Replace your server OR go cloud OR both?
Server and Cloud, side by side...
"What is my server used for?"
Servers can be used for many different purposes. In Smart-Net's case, your server may encompasses many different roles including Filesharing for Mac's and PC's, Authentication services, Email services, Web based Intranet, DNS and DHCP services, Internet Filtering and Proxy server, Desktop Management tools, Daily Notices, Network Information database, Helpdesk database, Antivirus scanning, Firewall, integration with Google Apps for Education, PXE imaging server for cloning desktops and laptops, and centralised Printer Management and Remote Desktop access using the Smart-RAS addons product.
"Do I need to replace my server?"
Continued use of a server after its manufacturer’s warranty has expired is one of the greatest risks you can introduce to your network. Since a server “serves” all other computers on your network, if it is not operational, all users are affected. If parts fail, you have no guarantee replacement parts can be procured. In an ideal world you would budget to replace your server every 3 years which corresponds to the normal manufacturer's warranty period for a server. The reality for many school's however is very different, with the typical lifespan of a server being 5 years. In fact, I've just run some numbers which show 26% of Smart-Net school's servers are over 5 years old (that's almost 140 schools!). Server failure, sluggish server performance and ongoing maintenance costs are three obvious reasons you should replace your server, but with all this talk about "cloud computing", do you really need to worry about replacing your server? The short answer is "yes", and we'll explore this in more detail below.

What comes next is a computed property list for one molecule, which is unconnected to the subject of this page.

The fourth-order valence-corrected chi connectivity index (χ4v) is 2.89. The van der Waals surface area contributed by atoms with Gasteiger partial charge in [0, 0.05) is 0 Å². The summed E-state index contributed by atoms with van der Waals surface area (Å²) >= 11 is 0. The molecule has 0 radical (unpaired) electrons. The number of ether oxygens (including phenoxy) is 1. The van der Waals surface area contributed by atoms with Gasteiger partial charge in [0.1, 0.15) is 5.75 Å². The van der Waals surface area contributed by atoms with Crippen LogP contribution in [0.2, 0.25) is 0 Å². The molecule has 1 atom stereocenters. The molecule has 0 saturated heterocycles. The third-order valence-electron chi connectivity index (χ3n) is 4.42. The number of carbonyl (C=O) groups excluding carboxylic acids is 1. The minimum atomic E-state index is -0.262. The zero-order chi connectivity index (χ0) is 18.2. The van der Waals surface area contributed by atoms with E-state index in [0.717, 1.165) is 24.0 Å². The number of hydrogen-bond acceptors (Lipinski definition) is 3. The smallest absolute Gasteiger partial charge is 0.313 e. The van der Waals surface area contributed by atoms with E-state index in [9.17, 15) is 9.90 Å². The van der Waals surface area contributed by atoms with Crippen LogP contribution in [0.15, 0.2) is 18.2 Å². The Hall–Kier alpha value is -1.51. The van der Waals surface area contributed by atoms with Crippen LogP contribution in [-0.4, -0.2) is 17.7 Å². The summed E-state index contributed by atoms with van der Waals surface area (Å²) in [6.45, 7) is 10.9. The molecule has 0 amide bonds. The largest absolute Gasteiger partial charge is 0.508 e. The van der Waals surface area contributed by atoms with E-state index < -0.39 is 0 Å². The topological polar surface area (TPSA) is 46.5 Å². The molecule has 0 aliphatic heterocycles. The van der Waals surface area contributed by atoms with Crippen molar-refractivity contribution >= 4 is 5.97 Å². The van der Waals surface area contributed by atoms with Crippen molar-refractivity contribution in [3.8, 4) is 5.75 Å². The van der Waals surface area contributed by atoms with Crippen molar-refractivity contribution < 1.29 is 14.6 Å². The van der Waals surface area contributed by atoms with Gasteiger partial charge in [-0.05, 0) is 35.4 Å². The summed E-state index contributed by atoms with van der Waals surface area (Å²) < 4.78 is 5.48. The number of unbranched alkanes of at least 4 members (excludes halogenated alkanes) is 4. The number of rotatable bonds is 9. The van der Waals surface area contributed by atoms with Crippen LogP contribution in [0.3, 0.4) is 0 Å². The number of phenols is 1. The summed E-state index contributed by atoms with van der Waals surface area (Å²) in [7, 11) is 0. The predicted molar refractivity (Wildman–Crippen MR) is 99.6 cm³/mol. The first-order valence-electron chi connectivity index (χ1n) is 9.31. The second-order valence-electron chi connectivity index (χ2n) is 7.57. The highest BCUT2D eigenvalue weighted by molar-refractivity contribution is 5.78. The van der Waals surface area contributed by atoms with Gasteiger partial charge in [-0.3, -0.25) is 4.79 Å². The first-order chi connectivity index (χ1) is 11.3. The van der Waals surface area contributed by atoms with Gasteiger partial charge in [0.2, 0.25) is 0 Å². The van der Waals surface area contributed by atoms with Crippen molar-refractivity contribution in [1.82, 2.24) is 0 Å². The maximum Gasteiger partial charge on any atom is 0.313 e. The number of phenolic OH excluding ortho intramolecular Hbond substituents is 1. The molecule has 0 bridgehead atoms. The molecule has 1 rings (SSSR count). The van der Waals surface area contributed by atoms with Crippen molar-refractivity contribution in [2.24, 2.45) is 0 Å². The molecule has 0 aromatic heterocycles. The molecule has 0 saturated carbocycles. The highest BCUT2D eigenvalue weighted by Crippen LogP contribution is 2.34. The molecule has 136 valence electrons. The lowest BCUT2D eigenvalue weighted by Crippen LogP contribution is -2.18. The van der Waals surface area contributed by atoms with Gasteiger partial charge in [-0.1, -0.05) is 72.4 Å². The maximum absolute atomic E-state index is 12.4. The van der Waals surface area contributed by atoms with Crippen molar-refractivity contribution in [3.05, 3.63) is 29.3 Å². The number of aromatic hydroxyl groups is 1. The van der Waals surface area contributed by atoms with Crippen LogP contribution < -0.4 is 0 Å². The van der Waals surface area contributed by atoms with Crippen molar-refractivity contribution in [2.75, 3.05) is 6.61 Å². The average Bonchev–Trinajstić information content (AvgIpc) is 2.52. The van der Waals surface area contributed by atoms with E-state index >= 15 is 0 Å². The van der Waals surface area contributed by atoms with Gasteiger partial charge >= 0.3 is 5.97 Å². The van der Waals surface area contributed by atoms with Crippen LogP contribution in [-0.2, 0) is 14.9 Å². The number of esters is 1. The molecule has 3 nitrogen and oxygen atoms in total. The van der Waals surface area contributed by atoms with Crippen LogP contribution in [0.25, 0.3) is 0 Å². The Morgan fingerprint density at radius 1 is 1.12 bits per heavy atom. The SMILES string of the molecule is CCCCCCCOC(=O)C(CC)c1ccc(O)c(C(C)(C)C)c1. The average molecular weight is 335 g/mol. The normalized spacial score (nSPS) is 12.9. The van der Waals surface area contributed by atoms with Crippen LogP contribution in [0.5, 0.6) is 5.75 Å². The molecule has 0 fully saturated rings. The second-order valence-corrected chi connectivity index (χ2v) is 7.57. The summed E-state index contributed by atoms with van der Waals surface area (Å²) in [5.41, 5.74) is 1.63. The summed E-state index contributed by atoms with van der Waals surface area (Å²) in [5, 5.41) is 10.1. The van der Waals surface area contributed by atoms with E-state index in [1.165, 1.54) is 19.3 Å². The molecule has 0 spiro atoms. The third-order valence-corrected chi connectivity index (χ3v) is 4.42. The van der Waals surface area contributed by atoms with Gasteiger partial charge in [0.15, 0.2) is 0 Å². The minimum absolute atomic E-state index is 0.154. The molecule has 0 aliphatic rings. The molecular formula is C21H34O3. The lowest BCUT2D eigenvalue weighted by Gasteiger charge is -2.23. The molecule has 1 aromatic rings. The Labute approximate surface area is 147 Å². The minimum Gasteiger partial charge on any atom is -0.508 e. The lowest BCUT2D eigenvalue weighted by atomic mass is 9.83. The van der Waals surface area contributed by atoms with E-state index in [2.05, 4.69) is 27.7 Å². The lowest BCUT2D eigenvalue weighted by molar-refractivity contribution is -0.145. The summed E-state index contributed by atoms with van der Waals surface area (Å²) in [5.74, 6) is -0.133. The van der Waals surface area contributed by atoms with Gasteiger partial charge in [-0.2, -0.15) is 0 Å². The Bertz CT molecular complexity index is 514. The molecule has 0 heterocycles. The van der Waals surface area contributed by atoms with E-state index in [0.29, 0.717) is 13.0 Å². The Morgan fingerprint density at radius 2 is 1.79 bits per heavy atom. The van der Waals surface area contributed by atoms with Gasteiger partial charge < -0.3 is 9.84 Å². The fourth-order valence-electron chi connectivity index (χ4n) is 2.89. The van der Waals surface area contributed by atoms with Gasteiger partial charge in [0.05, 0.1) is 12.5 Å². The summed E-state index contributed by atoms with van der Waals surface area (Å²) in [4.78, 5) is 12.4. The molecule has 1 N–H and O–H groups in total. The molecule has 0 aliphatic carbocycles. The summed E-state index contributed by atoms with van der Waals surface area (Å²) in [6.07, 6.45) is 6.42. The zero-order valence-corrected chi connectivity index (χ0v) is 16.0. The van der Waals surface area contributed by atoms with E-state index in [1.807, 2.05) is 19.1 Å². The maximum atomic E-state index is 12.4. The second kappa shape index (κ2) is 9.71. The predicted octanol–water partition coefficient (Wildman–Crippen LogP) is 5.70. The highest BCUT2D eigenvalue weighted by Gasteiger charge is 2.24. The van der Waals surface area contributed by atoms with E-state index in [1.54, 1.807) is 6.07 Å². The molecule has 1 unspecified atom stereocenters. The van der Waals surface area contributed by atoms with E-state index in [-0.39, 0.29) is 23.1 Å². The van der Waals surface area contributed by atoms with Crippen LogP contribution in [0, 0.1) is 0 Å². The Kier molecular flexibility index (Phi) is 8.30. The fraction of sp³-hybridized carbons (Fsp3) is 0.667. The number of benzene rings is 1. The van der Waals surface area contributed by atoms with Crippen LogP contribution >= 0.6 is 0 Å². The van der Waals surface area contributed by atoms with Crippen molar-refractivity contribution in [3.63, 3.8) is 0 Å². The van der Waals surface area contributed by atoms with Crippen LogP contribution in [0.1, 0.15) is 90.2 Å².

"What's the cloud?" "Where is the cloud?" "Are we in the cloud now?!"
These are all questions you've probably heard or even asked yourself. The term "cloud computing" is everywhere. In the simplest terms, cloud computing means storing and accessing data and programs over the Internet instead of your computer's hard drive or local server. The cloud is just a metaphor for the Internet.
Many schools are already using or investigating "cloud" based services alongside their Smart-Net server and this hybrid method we fully endorse as a progression towards a more integrated cloud computing environment. The reality for most schools going to the cloud, means that part of their server infrastructure is offloaded to a hosted service provider, and applications are accessed over the internet. This is a software distribution model commonly referred to as Software as a Service (or SaaS). Applications hosted in “the cloud” can be used for a wide range of tasks for schools. Google Apps for Education, Twitter and Facebook are all examples of SaaS, with users able to access these services via any internet enabled device.